79 Facts About Babasaheb Ambedkar


Bhimrao Ramji Babasaheb Ambedkar was an Indian jurist, economist, social reformer and political leader who headed the committee drafting the Constitution of India from the Constituent Assembly debates, served as Law and Justice minister in the first cabinet of Jawaharlal Nehru, and inspired the Dalit Buddhist movement after renouncing Hinduism.

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Babasaheb Ambedkar graduated from Elphinstone College, University of Bombay, and studied economics at Columbia University and the London School of Economics, receiving doctorates in 1927 and 1923 respectively and was among a handful of Indian students to have done so at either institution in the 1920s.

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Babasaheb Ambedkar was born on 14 April 1891 in the town and military cantonment of Mhow .

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Babasaheb Ambedkar was the 14th and last child of Ramji Maloji Sakpal, an army officer who held the rank of Subedar, and Bhimabai Sakpal, daughter of Laxman Murbadkar.

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Babasaheb Ambedkar's family was of Marathi background from the town of Ambadawe in Ratnagiri district of modern-day Maharashtra.

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Babasaheb Ambedkar was born into a Mahar caste, who were treated as untouchables and subjected to socio-economic discrimination.

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Babasaheb Ambedkar's ancestors had long worked for the army of the British East India Company, and his father served in the British Indian Army at the Mhow cantonment.

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Babasaheb Ambedkar was required to sit on a gunny sack which he had to take home with him.

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In 1897, Babasaheb Ambedkar's family moved to Mumbai where Babasaheb Ambedkar became the only untouchable enrolled at Elphinstone High School.

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Babasaheb Ambedkar's wife had just moved his young family and started work when he had to quickly return to Mumbai to see his ailing father, who died on 2 February 1913.

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Babasaheb Ambedkar passed his M A exam in June 1915, majoring in economics, and other subjects of Sociology, History, Philosophy and Anthropology.

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Babasaheb Ambedkar was influenced by John Dewey and his work on democracy.

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Babasaheb Ambedkar got permission to return to London to submit his thesis within four years.

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Babasaheb Ambedkar returned at the first opportunity, and completed a master's degree in 1921.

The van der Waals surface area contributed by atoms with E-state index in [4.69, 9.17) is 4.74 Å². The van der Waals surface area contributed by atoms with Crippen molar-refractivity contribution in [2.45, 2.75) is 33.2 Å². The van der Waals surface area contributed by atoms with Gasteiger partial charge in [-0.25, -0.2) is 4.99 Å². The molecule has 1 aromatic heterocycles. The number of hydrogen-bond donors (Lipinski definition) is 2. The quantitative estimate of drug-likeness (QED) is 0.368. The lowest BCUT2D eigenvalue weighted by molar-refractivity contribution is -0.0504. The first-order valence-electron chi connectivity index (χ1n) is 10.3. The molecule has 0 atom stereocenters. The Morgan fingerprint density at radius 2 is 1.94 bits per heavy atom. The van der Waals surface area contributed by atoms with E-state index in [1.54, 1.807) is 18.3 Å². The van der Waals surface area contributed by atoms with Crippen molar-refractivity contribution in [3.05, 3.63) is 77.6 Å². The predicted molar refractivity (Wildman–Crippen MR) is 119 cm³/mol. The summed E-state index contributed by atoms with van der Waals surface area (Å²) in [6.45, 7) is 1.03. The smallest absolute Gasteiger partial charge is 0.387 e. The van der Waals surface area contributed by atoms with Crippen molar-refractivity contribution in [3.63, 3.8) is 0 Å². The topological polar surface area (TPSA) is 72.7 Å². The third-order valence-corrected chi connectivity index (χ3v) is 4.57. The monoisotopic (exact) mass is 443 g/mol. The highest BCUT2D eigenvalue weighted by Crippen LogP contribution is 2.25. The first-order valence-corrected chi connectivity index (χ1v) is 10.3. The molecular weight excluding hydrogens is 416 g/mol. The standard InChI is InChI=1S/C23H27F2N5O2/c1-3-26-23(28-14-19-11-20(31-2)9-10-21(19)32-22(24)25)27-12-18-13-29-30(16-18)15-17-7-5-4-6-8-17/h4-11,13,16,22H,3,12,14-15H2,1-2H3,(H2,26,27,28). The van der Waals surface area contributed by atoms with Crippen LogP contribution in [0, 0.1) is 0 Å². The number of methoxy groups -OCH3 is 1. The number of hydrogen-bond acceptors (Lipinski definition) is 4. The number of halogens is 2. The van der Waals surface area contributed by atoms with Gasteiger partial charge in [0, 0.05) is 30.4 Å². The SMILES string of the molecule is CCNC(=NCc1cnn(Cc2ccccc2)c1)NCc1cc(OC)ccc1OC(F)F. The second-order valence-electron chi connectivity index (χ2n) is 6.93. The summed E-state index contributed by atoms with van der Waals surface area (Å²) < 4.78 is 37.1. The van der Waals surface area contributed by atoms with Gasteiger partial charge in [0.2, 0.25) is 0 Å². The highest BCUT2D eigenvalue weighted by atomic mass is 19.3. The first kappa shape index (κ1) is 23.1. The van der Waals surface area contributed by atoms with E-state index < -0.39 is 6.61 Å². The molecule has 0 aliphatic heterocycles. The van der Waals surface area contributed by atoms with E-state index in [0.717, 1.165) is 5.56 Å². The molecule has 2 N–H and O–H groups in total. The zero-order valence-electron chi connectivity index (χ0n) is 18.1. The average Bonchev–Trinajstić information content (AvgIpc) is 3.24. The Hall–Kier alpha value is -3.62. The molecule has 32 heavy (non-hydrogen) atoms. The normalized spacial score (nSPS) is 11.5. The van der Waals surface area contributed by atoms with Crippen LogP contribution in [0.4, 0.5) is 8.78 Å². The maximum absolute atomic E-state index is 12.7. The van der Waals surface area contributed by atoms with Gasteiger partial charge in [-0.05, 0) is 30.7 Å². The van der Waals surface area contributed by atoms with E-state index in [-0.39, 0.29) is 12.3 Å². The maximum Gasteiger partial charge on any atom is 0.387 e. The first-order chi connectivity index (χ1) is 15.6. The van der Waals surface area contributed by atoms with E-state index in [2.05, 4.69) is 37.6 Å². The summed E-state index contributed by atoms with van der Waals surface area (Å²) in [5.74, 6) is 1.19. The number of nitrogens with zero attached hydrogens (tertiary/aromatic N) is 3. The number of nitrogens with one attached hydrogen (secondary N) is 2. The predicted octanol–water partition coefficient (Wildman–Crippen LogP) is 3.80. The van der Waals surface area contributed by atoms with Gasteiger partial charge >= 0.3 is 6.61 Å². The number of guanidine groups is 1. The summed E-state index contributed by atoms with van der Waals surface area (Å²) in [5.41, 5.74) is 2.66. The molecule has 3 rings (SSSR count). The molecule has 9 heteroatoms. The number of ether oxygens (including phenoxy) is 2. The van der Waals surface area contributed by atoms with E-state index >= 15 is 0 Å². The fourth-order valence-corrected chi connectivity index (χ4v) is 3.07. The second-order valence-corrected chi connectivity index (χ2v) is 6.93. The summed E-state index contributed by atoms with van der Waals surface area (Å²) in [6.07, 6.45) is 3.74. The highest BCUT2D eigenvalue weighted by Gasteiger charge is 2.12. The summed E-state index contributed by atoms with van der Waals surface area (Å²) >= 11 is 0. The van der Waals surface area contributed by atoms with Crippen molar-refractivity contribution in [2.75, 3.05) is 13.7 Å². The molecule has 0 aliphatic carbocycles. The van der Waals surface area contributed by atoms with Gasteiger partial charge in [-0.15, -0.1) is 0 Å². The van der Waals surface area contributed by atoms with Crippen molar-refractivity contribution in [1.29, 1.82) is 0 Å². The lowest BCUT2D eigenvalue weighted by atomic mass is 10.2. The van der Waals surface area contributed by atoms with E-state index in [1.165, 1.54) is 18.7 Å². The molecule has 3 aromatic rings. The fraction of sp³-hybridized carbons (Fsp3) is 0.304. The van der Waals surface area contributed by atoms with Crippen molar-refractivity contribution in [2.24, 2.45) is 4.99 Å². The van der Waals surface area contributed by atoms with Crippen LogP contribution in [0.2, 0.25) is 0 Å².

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Babasaheb Ambedkar's thesis was on "The problem of the rupee: Its origin and its solution".

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Babasaheb Ambedkar was appointed Military Secretary to the Gaikwad but had to quit in a short time.

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Babasaheb Ambedkar described the incident in his autobiography, Waiting for a Visa.

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Babasaheb Ambedkar worked as a private tutor, as an accountant, and established an investment consulting business, but it failed when his clients learned that he was an untouchable.

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Babasaheb Ambedkar had been invited to testify before the Southborough Committee, which was preparing the Government of India Act 1919.

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At this hearing, Babasaheb Ambedkar argued for creating separate electorates and reservations for untouchables and other religious communities.

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Babasaheb Ambedkar's first organised attempt was his establishment of the central institution Bahishkrit Hitakarini Sabha, intended to promote education and socio-economic improvement, as well as the welfare of "outcastes", at the time referred to as depressed classes.

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Babasaheb Ambedkar was appointed to the Bombay Presidency Committee to work with the all-European Simon Commission in 1925.

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Babasaheb Ambedkar began a struggle for the right to enter Hindu temples.

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Babasaheb Ambedkar led a satyagraha in Mahad to fight for the right of the untouchable community to draw water from the main water tank of the town.

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In 1930, Babasaheb Ambedkar launched the Kalaram Temple movement after three months of preparation.

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In 1935, Babasaheb Ambedkar was appointed principal of the Government Law College, Bombay, a position he held for two years.